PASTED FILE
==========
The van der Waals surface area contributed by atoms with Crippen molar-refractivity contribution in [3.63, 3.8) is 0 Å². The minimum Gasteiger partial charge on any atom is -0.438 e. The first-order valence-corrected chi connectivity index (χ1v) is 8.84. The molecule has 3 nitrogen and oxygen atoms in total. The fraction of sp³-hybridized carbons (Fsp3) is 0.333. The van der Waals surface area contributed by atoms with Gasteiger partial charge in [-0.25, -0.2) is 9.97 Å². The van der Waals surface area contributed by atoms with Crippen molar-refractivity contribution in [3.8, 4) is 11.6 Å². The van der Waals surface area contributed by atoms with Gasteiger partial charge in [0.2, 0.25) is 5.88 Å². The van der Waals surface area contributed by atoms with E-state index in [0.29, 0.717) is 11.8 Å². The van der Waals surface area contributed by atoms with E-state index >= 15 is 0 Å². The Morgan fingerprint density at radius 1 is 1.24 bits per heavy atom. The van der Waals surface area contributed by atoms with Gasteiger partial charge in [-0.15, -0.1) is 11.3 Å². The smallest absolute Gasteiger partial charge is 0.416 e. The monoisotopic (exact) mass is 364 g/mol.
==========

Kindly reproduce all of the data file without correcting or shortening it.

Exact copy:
The van der Waals surface area contributed by atoms with Crippen molar-refractivity contribution in [3.63, 3.8) is 0 Å². The minimum Gasteiger partial charge on any atom is -0.438 e. The first-order valence-corrected chi connectivity index (χ1v) is 8.84. The molecule has 3 nitrogen and oxygen atoms in total. The fraction of sp³-hybridized carbons (Fsp3) is 0.333. The van der Waals surface area contributed by atoms with Gasteiger partial charge in [-0.25, -0.2) is 9.97 Å². The van der Waals surface area contributed by atoms with Crippen molar-refractivity contribution in [3.8, 4) is 11.6 Å². The van der Waals surface area contributed by atoms with Gasteiger partial charge in [0.2, 0.25) is 5.88 Å². The van der Waals surface area contributed by atoms with E-state index in [0.29, 0.717) is 11.8 Å². The van der Waals surface area contributed by atoms with E-state index >= 15 is 0 Å². The Morgan fingerprint density at radius 1 is 1.24 bits per heavy atom. The van der Waals surface area contributed by atoms with Gasteiger partial charge in [-0.15, -0.1) is 11.3 Å². The smallest absolute Gasteiger partial charge is 0.416 e. The monoisotopic (exact) mass is 364 g/mol.